Cynder ran almost blindly toward her alley. The heat of the summer night weighed oppressively upon her as she cut through the crowds. She struggled to make sense out of what had just happened. The last few minutes seemed more like a bad time on the seeds, but she knew better. It was all horrifically real.
She knew something was wrong before she even reached the temple. Since winter, she’d gotten to where she could sense the lama before she actually saw him. Sometimes, he was reaching out to greet her, which she found comforting. This time was different; there was only silence. A cold void she could not traverse no matter how hard she strained.
Slowly, like static, the thoughts and emotions of the others whom resided within the temple walls began to seep in. It was like a sort of subdued bedlam; something terrible had happened, but no one was quite sure what to make of it. There were questions of calling the authorities or covering it up. Riding as an undercurrent to it all were the sensations of overwhelming sadness and fear.
She reached the muraled room where she often met the lama and almost screamed. There were webs everywhere. On the floor was a set of robes covered in ashes save a desiccated skull with two puncture marks through the scalp.
Eclipse’s voice grabbed her attention. There was a sense of desperation to it, which bordered upon panic. Concentrating, Cynder reached out.
…Good! Cynder good. Come! Come now…
And she was running, following Eclipse’s mental calls. This was important. The desperation was still there, but Cynder sensed other emotions as well; loss and an almost blind burning rage that burned hotter than the night winds.
Poison and Eclipse were waiting in the alleyway. Eclipse was crouched down, hugging her lower legs. The sadness was obvious in her amber eyes. Cynder wondered in that moment if hunters cried. She reached out, but was greeted with only the absent flicking of a tongue.
“Eclipse? What happened?” She asked.
“Our simian,” Poison hissed, his anger barely contained.
He was standing next to Eclipse, his arms folded squarely across his bare chest. It was from him that Cynder sensed the rage. His purple eyes seemed to blaze in the low light, the scowl on his face bordering upon demonic.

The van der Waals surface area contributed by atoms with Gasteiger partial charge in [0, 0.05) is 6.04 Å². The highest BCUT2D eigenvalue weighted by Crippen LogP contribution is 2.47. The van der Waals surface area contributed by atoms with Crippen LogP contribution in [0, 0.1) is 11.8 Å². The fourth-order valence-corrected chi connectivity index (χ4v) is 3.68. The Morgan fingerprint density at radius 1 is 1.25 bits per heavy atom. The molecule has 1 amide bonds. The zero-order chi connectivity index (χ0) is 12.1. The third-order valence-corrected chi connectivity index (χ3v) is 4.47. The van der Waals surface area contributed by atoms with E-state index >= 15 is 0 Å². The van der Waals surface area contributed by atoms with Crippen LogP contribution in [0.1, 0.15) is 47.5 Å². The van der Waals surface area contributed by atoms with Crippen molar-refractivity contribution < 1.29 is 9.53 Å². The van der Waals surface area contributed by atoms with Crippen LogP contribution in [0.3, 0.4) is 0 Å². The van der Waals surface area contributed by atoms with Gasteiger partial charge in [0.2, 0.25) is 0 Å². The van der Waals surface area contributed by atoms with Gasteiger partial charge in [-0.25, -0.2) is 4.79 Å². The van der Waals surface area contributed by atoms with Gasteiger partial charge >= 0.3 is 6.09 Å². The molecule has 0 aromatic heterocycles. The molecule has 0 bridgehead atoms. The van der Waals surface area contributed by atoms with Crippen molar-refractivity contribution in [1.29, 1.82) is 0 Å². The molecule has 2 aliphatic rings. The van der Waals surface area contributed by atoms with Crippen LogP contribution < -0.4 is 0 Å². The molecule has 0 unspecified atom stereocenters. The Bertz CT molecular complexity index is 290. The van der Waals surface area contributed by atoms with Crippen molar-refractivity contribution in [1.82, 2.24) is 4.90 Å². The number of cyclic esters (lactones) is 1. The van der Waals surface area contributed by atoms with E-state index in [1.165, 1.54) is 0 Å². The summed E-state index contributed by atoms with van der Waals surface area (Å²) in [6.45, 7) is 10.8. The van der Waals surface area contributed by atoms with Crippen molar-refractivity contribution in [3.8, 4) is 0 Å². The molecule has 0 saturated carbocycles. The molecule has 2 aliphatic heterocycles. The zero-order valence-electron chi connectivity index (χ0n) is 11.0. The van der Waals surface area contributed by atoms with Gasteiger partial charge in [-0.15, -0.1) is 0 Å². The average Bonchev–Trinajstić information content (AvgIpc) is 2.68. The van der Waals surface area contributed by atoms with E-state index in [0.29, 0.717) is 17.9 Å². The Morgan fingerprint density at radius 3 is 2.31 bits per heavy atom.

“Our simian,” he said again. “Not food! Wrong!”
“Who did this?” Cynder asked. “And why?”
“Feral,” Eclipse replied softly. “Kills simians. Simians not food. Wrong.”
“Cynder come,” Poison said, reaching out with to her. “Danger. Come now.”
“Wait,” she said. “I want to know who this feral is. I want to know why.”
“Cynder come,” Poison hissed, his impatience becoming apparent.
“Answer my questions first.”
“Stupid simian!” Poison snapped. “Leave you! Let feral feed!”
“Enough!” Scarecrow snapped as he emerged from the shadows.
“Scarecrow, can you tell me what’s happening?” Cynder inquired.
“Feral,” he replied. “Malice.”
“I don’t understand. Not completely”
Scarecrow crouched in front of her, locking his gaze with hers. Slowly, images and sensations began to play out. The ones hunters called feral were often lone ones of their kind whom decided they wanted a particular territory. In order to do so, they needed to be rid of the other hunters. The quickest way to draw another hunter out was to go after its respective simian. This is what was happening now; a feral had come to the city. The lama was its first obvious target, meaning Cynder was next.
“Now understand?” Scarecrow inquired as he pulled away, and she nodded. “Good. Come. Keep you safe.”
“But if I’m with you than this feral will come to you,” Cynder protested.
There was something like a chuckle behind her. It was wild and maniacal. She turned to see Poison. He was smirking.
“Hope so,” he said.